Farming and the Environment after Brexit

Here in Lancashire and across Britain we benefit from some of the most beautiful countryside in the world, so I am delighted that Ministers are committed to safeguarding our vibrant natural environment. Until we leave the European Union, the existing arrangements remain in place. I am particularly pleased that the Treasury has confirmed that any structural fund projects, including agri-environment schemes, signed before our departure from the EU will be honoured for their lifetime even if they run beyond this point.

The Government has made repeatedly clear that all EU legislation, including environmental protections, will be converted into UK law at the point of the UK's departure from the EU. This will provide continuity and certainty for individuals in the UK and in the EU. Parliament has the power to amend or repeal any laws that it wishes and it will, of course, be able to modify retained EU law in the future.

Throughout the negotiations, Ministers will work with environmental organisations and the public to develop new policies. Leaving the EU means we can tailor them to the needs of our precious habitats and wildlife, instead of following a one size fits all approach for 28 different countries. Ministers are committed to seizing this opportunity as they work on an ambitious 25-year plan for the environment.

I am also pleased that the Government will continue to commit the same cash total in funds for farm support until the end of this Parliament in 2022. Once we have left the European Union and have the freedom to move away from the Common Agricultural Policy, the proposal is for an ‘agricultural transition’ period in England, allowing farmers to prepare for a new system.

Food and farming is a bedrock of our economy and environment, generating £112 billion a year and helping shape some of our finest habitats and landscapes, including here in Fylde. Leaving the EU creates a once in a generation opportunity to design a domestic agricultural policy that will stand the test of time. Starting from first principles we can bring in innovative new ideas to support investment in healthy, sustainable British food production and do much better for farming, the environment and animal welfare. The Government proposes to move to a system of paying farmers public money for public goods: principally environmental enhancement.

Ministers have consulted widely with farmers and others, and have published the Agriculture Bill alongside their response; it focuses mostly on England because they recognise that devolution provides each administration with the powers to decide its own priorities. They are keenly aware of the importance of seasonal labour, so will work with the industry to ensure it has the right people with the right skills.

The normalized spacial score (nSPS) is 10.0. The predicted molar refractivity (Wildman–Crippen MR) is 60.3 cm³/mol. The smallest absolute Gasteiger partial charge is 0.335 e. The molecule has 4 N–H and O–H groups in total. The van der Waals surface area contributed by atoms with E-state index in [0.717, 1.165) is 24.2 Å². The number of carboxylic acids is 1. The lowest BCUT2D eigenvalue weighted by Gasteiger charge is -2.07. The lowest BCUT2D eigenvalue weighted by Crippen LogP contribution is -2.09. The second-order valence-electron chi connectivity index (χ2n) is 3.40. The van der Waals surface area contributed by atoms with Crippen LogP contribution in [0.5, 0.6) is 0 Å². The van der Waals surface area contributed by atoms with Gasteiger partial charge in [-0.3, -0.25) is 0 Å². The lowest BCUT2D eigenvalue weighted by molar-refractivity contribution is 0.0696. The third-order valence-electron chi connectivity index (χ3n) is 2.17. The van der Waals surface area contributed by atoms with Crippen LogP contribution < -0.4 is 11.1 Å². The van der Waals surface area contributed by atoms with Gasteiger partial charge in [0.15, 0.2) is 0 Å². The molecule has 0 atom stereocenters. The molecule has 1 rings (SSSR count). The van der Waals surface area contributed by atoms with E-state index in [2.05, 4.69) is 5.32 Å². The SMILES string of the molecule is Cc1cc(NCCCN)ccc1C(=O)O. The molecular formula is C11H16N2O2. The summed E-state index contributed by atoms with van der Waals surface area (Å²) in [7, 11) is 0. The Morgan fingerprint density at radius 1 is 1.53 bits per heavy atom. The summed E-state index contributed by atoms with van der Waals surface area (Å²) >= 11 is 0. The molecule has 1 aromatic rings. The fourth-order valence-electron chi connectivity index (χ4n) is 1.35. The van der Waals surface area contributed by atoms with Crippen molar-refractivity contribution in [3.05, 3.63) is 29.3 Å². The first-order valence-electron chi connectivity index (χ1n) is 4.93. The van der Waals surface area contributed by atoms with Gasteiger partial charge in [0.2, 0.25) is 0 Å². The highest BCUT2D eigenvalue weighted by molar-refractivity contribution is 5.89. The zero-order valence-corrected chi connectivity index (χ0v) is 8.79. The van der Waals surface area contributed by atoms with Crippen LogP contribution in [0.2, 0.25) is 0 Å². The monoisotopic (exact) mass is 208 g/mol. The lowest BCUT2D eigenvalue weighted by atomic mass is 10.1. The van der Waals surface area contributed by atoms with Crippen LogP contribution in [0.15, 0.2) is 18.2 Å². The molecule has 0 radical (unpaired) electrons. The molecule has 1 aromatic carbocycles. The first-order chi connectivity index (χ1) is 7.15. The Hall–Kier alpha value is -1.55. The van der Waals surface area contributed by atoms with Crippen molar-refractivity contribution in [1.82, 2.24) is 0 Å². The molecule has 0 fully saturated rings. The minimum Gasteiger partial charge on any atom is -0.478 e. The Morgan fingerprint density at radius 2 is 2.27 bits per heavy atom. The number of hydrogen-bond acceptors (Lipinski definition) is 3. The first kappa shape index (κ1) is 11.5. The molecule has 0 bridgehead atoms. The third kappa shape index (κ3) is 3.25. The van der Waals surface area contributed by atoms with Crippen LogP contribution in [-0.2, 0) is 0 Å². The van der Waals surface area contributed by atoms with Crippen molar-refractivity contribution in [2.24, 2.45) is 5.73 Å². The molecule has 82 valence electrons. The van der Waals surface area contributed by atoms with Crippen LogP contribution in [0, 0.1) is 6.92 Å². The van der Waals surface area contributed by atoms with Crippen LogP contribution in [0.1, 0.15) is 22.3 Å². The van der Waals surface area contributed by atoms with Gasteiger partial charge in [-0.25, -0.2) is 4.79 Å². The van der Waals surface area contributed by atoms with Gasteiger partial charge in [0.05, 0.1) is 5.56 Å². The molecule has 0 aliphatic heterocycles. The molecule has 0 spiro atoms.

It is vital that we take this opportunity to use public money to reward environmentally-responsible land use, as well as maintaining and enhancing high standards of animal welfare. I am proud of the Government's record in creating and improving habitats; between 2010 and 2015, Ministers provided £7.5 million to establish 12 Nature Improvement Areas, created 150,000 acres of priority habitats and planted over 11 million trees; they are now committed to planting 11 million more. The National Pollinator Strategy will improve our understanding of the abundance, diversity and role of pollinators, and identify any additional actions needed to protect them.

Tackling air quality is another priority. Alongside national action and continued investment in cleaner technologies, in those cities with the most persistent air quality challenges, Ministers will legislate to implement Clean Air Zones. I welcome the recently-announced plans on this issue that aim to put the UK at the forefront of ULEV development, manufacture and use.

The UK will continue to play a leading role in combating climate change, as we did at the Paris Conference. Britain's share of electricity generated from renewables has doubled since 2009 while carbon emissions have fallen by 6 percent since 2010, and Ministers are determined to ensure we become a world leader in the new green economy.

Fifty Marine Conservation Zones have also been created to help protect our rich marine life, joining the UK's over 500 existing marine protected areas, and a further 41 have since been announced. A new UK Blue Belt of protected sites is now being created in British waters and around the UK's 14 Overseas Territories where there is local support and environmental need.

All in all I support, and share, the overriding goal to ensure that we are the first generation to leave our environment in a better state than we found it.